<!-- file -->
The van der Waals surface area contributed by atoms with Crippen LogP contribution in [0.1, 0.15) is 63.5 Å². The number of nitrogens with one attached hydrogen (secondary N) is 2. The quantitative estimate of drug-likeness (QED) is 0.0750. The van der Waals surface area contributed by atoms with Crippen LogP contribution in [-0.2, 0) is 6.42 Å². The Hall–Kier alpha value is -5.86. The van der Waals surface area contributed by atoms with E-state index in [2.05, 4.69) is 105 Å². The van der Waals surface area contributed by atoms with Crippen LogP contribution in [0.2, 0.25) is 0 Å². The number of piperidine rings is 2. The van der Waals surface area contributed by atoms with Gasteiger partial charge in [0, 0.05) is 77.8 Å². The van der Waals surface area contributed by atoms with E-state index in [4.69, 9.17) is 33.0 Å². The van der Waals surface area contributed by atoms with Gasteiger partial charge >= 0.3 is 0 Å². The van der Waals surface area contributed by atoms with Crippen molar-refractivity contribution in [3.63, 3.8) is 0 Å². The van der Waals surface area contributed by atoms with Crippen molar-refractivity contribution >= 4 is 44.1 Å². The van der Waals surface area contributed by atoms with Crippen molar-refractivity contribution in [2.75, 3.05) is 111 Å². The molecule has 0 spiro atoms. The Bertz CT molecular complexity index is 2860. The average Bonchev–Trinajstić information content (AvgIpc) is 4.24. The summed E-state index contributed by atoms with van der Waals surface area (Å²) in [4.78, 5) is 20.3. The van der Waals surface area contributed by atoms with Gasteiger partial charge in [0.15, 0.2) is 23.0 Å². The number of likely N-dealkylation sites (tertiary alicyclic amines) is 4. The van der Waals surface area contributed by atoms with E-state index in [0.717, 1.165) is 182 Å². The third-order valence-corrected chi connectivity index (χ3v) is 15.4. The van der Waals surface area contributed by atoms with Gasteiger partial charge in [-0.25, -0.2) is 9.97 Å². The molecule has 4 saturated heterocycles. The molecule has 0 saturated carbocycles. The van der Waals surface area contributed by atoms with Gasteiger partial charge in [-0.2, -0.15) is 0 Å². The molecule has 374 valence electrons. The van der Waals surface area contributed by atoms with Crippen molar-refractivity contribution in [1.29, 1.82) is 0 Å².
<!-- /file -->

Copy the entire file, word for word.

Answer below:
The van der Waals surface area contributed by atoms with Crippen LogP contribution in [0.1, 0.15) is 63.5 Å². The number of nitrogens with one attached hydrogen (secondary N) is 2. The quantitative estimate of drug-likeness (QED) is 0.0750. The van der Waals surface area contributed by atoms with Crippen LogP contribution in [-0.2, 0) is 6.42 Å². The Hall–Kier alpha value is -5.86. The van der Waals surface area contributed by atoms with E-state index in [2.05, 4.69) is 105 Å². The van der Waals surface area contributed by atoms with Crippen LogP contribution in [0.2, 0.25) is 0 Å². The number of piperidine rings is 2. The van der Waals surface area contributed by atoms with Gasteiger partial charge in [0, 0.05) is 77.8 Å². The van der Waals surface area contributed by atoms with E-state index in [4.69, 9.17) is 33.0 Å². The van der Waals surface area contributed by atoms with Gasteiger partial charge >= 0.3 is 0 Å². The van der Waals surface area contributed by atoms with Crippen molar-refractivity contribution in [3.63, 3.8) is 0 Å². The van der Waals surface area contributed by atoms with Crippen molar-refractivity contribution >= 4 is 44.1 Å². The van der Waals surface area contributed by atoms with Crippen molar-refractivity contribution in [2.75, 3.05) is 111 Å². The molecule has 0 spiro atoms. The Bertz CT molecular complexity index is 2860. The average Bonchev–Trinajstić information content (AvgIpc) is 4.24. The summed E-state index contributed by atoms with van der Waals surface area (Å²) in [4.78, 5) is 20.3. The van der Waals surface area contributed by atoms with Gasteiger partial charge in [0.15, 0.2) is 23.0 Å². The number of likely N-dealkylation sites (tertiary alicyclic amines) is 4. The van der Waals surface area contributed by atoms with E-state index in [0.717, 1.165) is 182 Å². The third-order valence-corrected chi connectivity index (χ3v) is 15.4. The van der Waals surface area contributed by atoms with Gasteiger partial charge in [-0.25, -0.2) is 9.97 Å². The molecule has 4 saturated heterocycles. The molecule has 0 saturated carbocycles. The van der Waals surface area contributed by atoms with Gasteiger partial charge in [-0.2, -0.15) is 0 Å². The molecule has 374 valence electrons. The van der Waals surface area contributed by atoms with Crippen molar-refractivity contribution in [1.29, 1.82) is 0 Å².